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Previously

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The Hoodie and the Butterfly

It has been said that music hath charms to sooth the savage breast, so does origami.

Picture the scene. The East End of London, an area of urban decay and inner-city deprivation. Poor quality housing, high unemployment, over crowded schools and all the social problems one could expect from such a bleak set of circumstances.

As part of the general rejuvenation and upgrading of the area, an Arts & Crafts Fair had been organised. I was there to demonstrate, introduce and teach origami.  

I arrived with a large box of finished models and loads of sheets of paper. I arranged my examples on my designated table and looked around. This was Chrisp Street Market (That has been spelt correctly). A fairly standard Saturday street market with stalls selling fruit & veg, kitchen wares, mobile phone covers, designer label clothing copies and all sorts of other stuff.  The Art & Craft people were all together at one end. Opposite me was a local artist with a selection of her paintings. Next to me was an excitable group of young children waiting to have their faces painted and beyond them was a slightly less noisy queue of mostly young Asian girls waiting to have henna tattoos carefully painted onto their feet, hands, faces or wherever by two women in very brightly coloured salwa kameez. There was a caricaturist wandering around doing pictures of anyone who sat still long enough and a long table covered in paper, paint, pens and pencils and surrounded by noisy children also covered in paint, having a great time.

Origami is sufficiently unusual as to attract interest and comment wherever it comes into contact with the general public. I soon had a small and constantly changing group of children and adults around my table. Asking questions and folding the simpler designs. It is interesting to note that the older the people were the more convinced they were that they couldn’t possibly fold anything, I proved ‘em wrong though!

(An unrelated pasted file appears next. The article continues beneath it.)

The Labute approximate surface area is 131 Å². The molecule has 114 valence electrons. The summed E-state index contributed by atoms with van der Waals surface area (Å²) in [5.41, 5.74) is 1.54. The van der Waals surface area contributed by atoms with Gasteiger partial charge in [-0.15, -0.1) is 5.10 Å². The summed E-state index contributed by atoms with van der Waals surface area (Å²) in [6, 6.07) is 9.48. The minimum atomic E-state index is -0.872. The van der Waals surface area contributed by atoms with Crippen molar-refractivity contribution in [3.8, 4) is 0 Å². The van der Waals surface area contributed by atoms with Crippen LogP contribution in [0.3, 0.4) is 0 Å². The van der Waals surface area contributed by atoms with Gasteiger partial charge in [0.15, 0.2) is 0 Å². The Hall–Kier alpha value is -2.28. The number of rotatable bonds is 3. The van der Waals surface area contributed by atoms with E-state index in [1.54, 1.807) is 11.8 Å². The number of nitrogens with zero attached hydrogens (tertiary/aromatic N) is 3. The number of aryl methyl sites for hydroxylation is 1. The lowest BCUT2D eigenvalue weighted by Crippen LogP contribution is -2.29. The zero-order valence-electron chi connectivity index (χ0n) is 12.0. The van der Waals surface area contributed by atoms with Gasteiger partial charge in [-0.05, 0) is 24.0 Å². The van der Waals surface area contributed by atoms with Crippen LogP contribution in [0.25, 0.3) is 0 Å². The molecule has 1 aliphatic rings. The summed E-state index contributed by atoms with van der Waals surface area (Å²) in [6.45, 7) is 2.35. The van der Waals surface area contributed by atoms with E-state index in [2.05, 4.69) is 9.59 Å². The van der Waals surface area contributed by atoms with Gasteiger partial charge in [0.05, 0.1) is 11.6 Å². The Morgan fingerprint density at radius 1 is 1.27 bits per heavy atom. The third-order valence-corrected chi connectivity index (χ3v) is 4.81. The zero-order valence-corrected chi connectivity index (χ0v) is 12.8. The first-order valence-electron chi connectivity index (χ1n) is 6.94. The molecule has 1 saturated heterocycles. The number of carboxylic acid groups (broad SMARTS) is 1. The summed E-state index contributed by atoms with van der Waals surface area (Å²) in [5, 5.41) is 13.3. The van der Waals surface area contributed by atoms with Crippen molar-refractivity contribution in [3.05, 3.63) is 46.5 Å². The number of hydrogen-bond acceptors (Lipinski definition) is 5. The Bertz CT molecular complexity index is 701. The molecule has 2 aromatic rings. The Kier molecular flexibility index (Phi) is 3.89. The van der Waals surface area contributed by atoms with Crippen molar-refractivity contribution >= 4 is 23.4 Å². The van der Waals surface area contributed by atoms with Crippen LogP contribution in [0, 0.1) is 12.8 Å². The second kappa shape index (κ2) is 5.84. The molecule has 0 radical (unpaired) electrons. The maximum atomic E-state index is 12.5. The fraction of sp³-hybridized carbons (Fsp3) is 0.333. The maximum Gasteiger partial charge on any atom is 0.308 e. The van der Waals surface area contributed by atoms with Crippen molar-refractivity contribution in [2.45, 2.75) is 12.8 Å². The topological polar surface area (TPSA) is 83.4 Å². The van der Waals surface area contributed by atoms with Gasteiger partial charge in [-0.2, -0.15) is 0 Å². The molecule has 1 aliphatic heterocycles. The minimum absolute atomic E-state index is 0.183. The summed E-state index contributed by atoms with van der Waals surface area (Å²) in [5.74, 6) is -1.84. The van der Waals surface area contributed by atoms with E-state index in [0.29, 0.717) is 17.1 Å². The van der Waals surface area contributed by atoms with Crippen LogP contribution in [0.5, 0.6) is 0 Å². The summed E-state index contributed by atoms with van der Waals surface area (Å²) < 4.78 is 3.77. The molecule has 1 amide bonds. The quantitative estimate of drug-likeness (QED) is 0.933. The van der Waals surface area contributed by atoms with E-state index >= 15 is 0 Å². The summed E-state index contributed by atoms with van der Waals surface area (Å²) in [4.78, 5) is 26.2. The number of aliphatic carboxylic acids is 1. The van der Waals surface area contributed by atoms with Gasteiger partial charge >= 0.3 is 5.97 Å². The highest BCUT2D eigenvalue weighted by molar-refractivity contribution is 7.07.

After about an hour and a half a gang of the local youths approached, “Wot’s that?”

 “Origami! Innit?”

“Wot?”

 “Or-i-ga-mi, plonker! Paper-folding innit!”

“’Ere, That’s a lizard!”

“Seen this elephant ‘ere? That’s good innit?”

“Cor! That’s wicked mate! Show me summin’.” This last was spoken by a lad of about 15 or 16.

Dressed in the standard hooded sweatshirt, baseball cap on backwards, tracksuit bottoms, designer trainers and with 2 mobile phones swinging around his neck, this young black kid was a stereotypical example of “The Hoodie” that the rightwing tabloid press love to hate and have vilified until recently. Their xenophobic attentions have now been drawn towards people of Muslim background.

Darren, as the young lad’s name turned out to be, and his gang were a fine example of inner-city feral youth, black, white, Asian, Chinese and a smattering of “other”. Although Darren wished to make the lizard, a Robert Lang design, I persuaded him to start on something simple, namely Lerlin Woodrow’s wonderful flapping butterfly. 5 to 10 minutes later each member of Darren’s gang had a flapping butterfly. Darren and a pretty girl called Ashley stayed for more while the rest of the gang wandered off in search of food.   The shirt, a jumping frog, Paul Jackson’s elephant and my swallowtail butterfly were all folded successfully before Ashley and Darren went off to find their mates.

About 3 hours later it was time to pack up. Into the box went all my examples and paper and I made my way to the local DLR station. There, leaning against a lamppost and surrounded by his gang was Darren. As I got closer I could see that he was happily flapping his butterfly. I approached him and said, “Hi Darren. It’s good that, isn’t it?” indicating his butterfly.

“Good? It’s f***ing wicked, mate!”

 

It is incidents like this that make origami worthwhile.

 

 


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